Sat, Oct 22 - As soon as we got off the ship this morning, we got straight into a van to drive 7 hours to play at the Fjord Blues Festival in Sandane.

Egidio Juke Ingala & the Jacknives were also playing the same festival, so we all travelled together. They are a really great group of people/musicians, and although we were a bit squished, it was a nice change to travel with another band. We are so often on the road for weeks or months at a time, and barely see other bands at all. It’s so cool to chat with others who are going through similar experiences.

The drive had some pretty beautiful scenery, and there was even a short ferry ride.

We arrived with enough time for sound check, dinner, and a quick rest before the show.

We got to open for the Danielle Nicole Band, and hang with them after the show. And of course we got to hang with our new friends from Italy too...

(JW-Jones band + Egidio Juke Ingala & the Jacknives - 1 bassist...)

Sun, Oct 23 - We had to leave first thing this morning to head back to Oslo. I can’t get enough of this amazing Norwegian landscape.

Mon, Oct 24 - A day off meant time to explore Oslo, the capital of Norway. Figuring out how to get around in another country is always a challenge, but it’s also half the adventure. We teamed up with Egidio Juke Ingala and the Jacknives to figure it out (after the 14 hours round trip, they are now our new best friends). After a few false starts, we were finally making our way downtown.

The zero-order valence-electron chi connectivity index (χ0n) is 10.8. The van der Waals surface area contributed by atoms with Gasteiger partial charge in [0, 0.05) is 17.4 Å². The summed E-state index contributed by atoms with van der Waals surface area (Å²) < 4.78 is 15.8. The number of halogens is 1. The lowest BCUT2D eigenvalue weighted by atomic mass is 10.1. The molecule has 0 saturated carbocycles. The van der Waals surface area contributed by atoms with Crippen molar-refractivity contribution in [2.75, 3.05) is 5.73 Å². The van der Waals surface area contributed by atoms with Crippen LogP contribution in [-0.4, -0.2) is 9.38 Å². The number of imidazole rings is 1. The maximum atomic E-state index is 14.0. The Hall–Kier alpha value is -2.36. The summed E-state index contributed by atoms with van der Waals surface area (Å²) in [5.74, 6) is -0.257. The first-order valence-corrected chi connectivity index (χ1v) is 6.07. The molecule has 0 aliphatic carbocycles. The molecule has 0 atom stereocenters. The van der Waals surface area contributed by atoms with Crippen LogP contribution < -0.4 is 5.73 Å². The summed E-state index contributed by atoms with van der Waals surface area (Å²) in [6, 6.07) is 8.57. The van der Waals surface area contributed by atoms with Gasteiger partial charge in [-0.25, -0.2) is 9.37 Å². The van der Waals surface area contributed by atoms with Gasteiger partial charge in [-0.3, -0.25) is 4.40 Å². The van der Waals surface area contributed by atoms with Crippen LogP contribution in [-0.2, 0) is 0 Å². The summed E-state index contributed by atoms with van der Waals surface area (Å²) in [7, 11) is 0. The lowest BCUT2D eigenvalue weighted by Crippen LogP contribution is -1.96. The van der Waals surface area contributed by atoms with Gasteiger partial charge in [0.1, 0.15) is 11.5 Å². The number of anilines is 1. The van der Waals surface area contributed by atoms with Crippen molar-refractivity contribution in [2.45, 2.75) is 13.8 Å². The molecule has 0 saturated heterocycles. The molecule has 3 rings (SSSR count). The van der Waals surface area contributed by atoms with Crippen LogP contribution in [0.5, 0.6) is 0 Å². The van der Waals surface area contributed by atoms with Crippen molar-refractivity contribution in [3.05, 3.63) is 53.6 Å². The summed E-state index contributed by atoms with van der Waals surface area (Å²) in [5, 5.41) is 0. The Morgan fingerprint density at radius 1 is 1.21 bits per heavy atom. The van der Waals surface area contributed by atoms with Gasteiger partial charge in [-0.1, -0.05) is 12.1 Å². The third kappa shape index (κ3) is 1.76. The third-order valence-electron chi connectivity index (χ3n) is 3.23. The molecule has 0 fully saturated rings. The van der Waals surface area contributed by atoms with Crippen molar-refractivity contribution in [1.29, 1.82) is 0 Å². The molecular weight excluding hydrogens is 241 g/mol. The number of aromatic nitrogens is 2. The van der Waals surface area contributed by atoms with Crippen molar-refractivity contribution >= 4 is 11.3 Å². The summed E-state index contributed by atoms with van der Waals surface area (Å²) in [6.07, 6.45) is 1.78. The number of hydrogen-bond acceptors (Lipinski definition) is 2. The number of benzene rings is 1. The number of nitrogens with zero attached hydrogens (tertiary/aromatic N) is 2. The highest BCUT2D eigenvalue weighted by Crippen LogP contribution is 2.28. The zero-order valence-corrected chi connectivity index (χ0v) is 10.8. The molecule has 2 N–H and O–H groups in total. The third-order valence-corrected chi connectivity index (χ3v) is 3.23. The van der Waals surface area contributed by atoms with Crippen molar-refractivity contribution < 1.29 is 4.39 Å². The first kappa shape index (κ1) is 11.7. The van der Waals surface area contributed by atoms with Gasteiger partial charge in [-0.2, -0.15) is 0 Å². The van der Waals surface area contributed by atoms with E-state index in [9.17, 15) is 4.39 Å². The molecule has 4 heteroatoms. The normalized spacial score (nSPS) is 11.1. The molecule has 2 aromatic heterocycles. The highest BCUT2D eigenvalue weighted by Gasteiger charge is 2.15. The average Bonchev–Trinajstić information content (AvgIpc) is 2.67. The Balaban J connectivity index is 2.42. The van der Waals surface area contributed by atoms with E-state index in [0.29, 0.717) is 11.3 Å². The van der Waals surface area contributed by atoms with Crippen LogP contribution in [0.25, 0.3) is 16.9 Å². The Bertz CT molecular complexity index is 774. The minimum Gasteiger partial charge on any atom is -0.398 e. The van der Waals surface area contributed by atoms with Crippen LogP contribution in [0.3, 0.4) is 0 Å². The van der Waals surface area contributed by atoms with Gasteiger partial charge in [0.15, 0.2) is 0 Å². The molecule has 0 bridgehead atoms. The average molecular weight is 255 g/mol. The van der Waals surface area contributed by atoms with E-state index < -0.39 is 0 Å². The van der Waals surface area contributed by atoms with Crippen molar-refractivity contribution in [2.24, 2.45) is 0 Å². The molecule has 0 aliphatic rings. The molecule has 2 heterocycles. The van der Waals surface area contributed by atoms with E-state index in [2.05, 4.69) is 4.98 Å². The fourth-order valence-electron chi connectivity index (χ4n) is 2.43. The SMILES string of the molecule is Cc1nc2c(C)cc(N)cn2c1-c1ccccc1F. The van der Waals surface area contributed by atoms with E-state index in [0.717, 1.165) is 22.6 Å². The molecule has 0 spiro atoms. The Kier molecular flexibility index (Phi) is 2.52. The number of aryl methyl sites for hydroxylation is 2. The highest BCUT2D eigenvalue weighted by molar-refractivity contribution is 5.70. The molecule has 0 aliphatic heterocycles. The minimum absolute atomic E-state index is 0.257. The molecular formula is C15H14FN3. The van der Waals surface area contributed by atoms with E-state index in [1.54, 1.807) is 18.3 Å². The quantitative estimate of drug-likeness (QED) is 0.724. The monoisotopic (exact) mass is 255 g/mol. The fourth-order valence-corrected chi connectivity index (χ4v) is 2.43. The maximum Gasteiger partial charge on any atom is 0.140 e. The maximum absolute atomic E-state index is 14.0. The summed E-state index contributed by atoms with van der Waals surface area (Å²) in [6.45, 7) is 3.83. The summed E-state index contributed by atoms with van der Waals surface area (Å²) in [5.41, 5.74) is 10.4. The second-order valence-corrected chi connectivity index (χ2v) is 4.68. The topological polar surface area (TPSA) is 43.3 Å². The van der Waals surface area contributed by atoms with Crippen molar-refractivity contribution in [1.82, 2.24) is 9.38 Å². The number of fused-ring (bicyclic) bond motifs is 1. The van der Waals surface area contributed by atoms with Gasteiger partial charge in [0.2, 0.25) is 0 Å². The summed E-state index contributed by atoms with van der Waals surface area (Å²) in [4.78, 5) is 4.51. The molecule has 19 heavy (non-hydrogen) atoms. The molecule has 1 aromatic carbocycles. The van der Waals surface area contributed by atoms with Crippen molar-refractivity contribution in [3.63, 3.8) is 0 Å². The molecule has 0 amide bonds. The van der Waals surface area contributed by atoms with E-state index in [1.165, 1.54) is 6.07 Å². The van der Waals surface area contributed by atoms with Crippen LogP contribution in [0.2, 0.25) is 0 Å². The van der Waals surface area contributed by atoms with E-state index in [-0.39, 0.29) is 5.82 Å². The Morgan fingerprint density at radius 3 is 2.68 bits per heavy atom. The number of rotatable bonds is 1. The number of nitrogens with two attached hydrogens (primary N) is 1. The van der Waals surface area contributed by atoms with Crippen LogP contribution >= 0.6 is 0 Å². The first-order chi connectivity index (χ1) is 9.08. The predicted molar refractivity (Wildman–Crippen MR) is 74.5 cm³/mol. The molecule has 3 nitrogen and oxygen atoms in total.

Here are some random scenes from around Oslo...

I'm not going to lie, this little girl statue scared the crap out of me when I first saw it...

This one too.

Tues Oct 25 - Tonight we were back together with several more bands from the Blues Cruise, to perform at a charity concert in a church.

We managed to get almost everyone together for a group shot:

And we had lots of time to share laughs and stories backstage before the performance with all of these great bands.

Each band played 2 songs, which sounds easy, but with only a couple minutes to get on and off stage, it was kinda stressful, especially in front of a couple hundred people.

When it was our turn, my cables somehow got all tangled up and wrapped around me and my guitar stand. The MC turned to us to say "all ready?", and I felt like I had been mummified by patch cables... "uh, no, not ready". It probably only lasted 30 seconds, but felt like at least 10 minutes.